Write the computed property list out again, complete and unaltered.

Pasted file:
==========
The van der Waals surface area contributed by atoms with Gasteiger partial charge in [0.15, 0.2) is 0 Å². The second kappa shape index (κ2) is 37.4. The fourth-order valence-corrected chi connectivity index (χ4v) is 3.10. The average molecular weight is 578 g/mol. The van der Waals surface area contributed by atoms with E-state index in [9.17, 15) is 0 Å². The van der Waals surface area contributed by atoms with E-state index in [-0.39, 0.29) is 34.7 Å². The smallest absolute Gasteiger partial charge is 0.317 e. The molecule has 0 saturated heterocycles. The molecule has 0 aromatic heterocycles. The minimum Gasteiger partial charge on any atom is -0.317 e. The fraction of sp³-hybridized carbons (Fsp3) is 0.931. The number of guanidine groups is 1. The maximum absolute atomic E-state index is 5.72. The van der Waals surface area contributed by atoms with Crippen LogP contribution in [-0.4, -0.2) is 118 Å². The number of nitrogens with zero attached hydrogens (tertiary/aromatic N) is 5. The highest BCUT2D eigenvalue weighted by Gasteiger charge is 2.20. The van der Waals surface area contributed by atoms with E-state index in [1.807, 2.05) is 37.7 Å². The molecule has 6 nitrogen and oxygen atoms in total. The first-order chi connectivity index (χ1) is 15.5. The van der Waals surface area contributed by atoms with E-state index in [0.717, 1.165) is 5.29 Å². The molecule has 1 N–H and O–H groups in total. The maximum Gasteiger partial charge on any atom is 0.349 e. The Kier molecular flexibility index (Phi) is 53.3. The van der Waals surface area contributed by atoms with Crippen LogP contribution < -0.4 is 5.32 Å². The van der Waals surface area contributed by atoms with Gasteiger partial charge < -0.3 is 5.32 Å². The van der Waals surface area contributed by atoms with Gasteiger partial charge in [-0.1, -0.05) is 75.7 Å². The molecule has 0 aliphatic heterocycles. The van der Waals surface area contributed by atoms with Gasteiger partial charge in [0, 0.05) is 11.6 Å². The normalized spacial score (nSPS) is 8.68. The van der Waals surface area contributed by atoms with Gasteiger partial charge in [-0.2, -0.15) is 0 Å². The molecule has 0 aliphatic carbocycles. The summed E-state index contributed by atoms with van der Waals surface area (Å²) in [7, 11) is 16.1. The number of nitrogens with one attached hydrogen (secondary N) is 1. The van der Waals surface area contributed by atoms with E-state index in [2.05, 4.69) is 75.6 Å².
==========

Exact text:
The van der Waals surface area contributed by atoms with Gasteiger partial charge in [0.15, 0.2) is 0 Å². The second kappa shape index (κ2) is 37.4. The fourth-order valence-corrected chi connectivity index (χ4v) is 3.10. The average molecular weight is 578 g/mol. The van der Waals surface area contributed by atoms with E-state index in [9.17, 15) is 0 Å². The van der Waals surface area contributed by atoms with E-state index in [-0.39, 0.29) is 34.7 Å². The smallest absolute Gasteiger partial charge is 0.317 e. The molecule has 0 saturated heterocycles. The molecule has 0 aromatic heterocycles. The minimum Gasteiger partial charge on any atom is -0.317 e. The fraction of sp³-hybridized carbons (Fsp3) is 0.931. The number of guanidine groups is 1. The maximum absolute atomic E-state index is 5.72. The van der Waals surface area contributed by atoms with Crippen LogP contribution in [-0.4, -0.2) is 118 Å². The number of nitrogens with zero attached hydrogens (tertiary/aromatic N) is 5. The highest BCUT2D eigenvalue weighted by Gasteiger charge is 2.20. The van der Waals surface area contributed by atoms with E-state index in [1.807, 2.05) is 37.7 Å². The molecule has 6 nitrogen and oxygen atoms in total. The first-order chi connectivity index (χ1) is 15.5. The van der Waals surface area contributed by atoms with E-state index in [0.717, 1.165) is 5.29 Å². The molecule has 1 N–H and O–H groups in total. The maximum Gasteiger partial charge on any atom is 0.349 e. The Kier molecular flexibility index (Phi) is 53.3. The van der Waals surface area contributed by atoms with Crippen LogP contribution < -0.4 is 5.32 Å². The van der Waals surface area contributed by atoms with Gasteiger partial charge < -0.3 is 5.32 Å². The van der Waals surface area contributed by atoms with Gasteiger partial charge in [-0.1, -0.05) is 75.7 Å². The molecule has 0 aliphatic heterocycles. The van der Waals surface area contributed by atoms with Gasteiger partial charge in [0, 0.05) is 11.6 Å². The normalized spacial score (nSPS) is 8.68. The van der Waals surface area contributed by atoms with Gasteiger partial charge in [-0.2, -0.15) is 0 Å². The molecule has 0 aliphatic carbocycles. The summed E-state index contributed by atoms with van der Waals surface area (Å²) in [7, 11) is 16.1. The number of nitrogens with one attached hydrogen (secondary N) is 1. The van der Waals surface area contributed by atoms with E-state index in [2.05, 4.69) is 75.6 Å².